Corporon also advised people never to voluntarily consent to a police search of one’s vehicle. He pointed out that consenting, when the officer has neither cause nor a warrant, only encourages abusive practices.

“Be polite,” Corporon urged.

He pointed out a great reason to roll your window only part-way down: in addition to protecting the driver from overly-intrusive policing, it offers the officer assurance that the driver can’t reach out the window aggressively.

Clark added that his personal practice, as a holder of a concealed carry permit, is to always have his permit in hand with his other paperwork—with his hands on the steering wheel—and to tell the officer right away that he has a permit. (Please note that I’m not an attorney and am not offering legal advice, but merely reporting what others said.)

The upshot is this. As a citizen, you need to assert your rights. By asserting your rights, you encourage decent policing and remind police officers that they work for us, not the other way around. You also need to defend your rights, to speak out against rights violations and injustices. Finally, we need to think seriously about the sort of political system that fosters rights-protecting government activity—and the sort of political system that fosters oppression and systematic rights violations by government agents. Yes, it is a large task, but it is a necessary one if we wish to continue to live in the Land of the Free.

Image: City of Westminster

Drug Checkpoint Outrage

I was shocked and outraged to see two “Drug Checkpoint Ahead” signs this evening along Highway 36 northbound ahead of the Church Ranch exit (in Westminster, Colorado). Even worse, the police had pulled over two vehicles along Highway 36, and another four vehicles along Church Ranch, and were in the process of searching those vehicles.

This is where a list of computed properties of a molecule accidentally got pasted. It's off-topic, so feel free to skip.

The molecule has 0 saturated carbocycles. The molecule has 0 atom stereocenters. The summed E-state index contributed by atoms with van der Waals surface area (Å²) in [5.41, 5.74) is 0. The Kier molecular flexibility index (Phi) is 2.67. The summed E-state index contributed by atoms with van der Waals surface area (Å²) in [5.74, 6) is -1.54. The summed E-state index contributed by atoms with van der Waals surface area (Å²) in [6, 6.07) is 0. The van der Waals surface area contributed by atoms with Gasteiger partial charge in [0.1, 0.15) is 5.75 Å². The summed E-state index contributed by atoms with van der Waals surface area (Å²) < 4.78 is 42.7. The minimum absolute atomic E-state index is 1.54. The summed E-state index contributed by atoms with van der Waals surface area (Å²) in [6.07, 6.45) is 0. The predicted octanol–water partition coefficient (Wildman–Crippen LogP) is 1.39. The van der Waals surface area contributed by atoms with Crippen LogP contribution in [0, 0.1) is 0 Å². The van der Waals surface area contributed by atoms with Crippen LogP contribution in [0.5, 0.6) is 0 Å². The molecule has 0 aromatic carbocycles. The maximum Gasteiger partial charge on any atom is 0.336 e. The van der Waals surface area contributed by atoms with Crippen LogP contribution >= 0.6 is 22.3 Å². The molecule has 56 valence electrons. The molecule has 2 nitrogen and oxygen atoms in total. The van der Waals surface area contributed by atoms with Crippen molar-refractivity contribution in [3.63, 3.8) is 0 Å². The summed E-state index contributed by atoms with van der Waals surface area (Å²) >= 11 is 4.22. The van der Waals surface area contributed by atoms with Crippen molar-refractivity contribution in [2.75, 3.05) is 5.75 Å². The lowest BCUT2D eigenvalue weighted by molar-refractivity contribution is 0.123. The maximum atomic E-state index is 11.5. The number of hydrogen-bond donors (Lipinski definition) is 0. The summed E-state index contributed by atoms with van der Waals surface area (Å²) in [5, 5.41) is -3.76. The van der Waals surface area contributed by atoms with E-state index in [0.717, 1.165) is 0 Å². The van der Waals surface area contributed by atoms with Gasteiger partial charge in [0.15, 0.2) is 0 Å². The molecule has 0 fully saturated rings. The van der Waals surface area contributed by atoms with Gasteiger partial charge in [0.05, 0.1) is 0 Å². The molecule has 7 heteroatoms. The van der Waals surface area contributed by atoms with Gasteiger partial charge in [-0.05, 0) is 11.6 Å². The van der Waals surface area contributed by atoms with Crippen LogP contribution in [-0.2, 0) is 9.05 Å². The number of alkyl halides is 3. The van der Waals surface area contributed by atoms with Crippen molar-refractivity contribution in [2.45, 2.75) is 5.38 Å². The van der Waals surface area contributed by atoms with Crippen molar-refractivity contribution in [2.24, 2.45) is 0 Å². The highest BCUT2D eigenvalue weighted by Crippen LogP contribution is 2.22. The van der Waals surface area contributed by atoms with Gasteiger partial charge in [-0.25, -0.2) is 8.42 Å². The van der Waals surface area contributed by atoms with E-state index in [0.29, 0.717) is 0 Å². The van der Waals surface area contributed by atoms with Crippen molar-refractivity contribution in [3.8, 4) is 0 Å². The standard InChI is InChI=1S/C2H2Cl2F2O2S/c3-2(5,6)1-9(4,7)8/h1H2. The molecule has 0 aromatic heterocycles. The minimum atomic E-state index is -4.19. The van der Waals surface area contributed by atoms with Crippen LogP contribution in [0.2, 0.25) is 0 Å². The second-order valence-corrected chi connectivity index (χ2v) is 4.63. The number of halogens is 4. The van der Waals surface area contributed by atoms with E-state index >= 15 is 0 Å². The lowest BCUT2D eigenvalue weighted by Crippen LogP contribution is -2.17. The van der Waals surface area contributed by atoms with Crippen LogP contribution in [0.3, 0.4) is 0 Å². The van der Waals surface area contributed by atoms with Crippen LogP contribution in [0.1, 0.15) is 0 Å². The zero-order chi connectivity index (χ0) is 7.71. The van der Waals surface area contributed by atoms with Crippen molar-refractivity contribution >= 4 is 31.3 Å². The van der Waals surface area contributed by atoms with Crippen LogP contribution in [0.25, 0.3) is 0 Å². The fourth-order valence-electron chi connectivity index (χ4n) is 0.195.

I do not know which police agency or agencies were involved in this frankly fascistic violation of the civil rights of the citizens. I called the “Administration” and “Desk Officer” lines of the Westminster Police Department but got a recording. (This was at 10:21 pm; I doubted that those at dispatch would be in a position to answer my questions on the subject.)

Apparently the police were pulling over cars totally at random; they did not pull me over (as they all seemed to be occupied searching others’ vehicles).

What is especially angering about this is that the police are spending MY tax dollars for the purpose of violating people’s rights.

Ironically, I witnessed this travesty as I returned from Liberty In the Books, where we had just reviewed an extraordinary set of lectures by Ludwig von Mises on the importance of limiting government to the protection of rights. In those lectures Mises criticizes America’s first “experiment” with Prohibition; I will conclude with his commentary:

[T]he notion that a capitalist form of government can prevent people from hurting themselves by controlling their consumption is false. The idea of government as a paternal authority, as a guardian for everybody, is the idea of those who favor socialism. In the United States some years ago, the government tried what was called “a noble experiment.” This noble experiment was a law making it illegal to buy or sell intoxicating beverages. It is certainly true that many people drink too much brandy and whiskey, and that they may hurt themselves by doing so. . . . This raises a question which goes far beyond economic discussion: it shows what freedom really means. . . .

[O]nce you have admitted [that government should stop people from drinking too much], other people will say: Is the body everything? Is not the mind of man much more important? Is not the mind of man the real human endowment, the real human quality? If you give the government the right to determine the consumption of the human body, to determine whether one should smoke or not smoke, drink or not drink, there is no good reply you can give to people who say: “More important than the body is the mind and the soul, and man hurts himself much more by reading bad books, by listening to bad music and looking at bad movies. Therefore it is the duty of the government to prevent people from committing these faults.”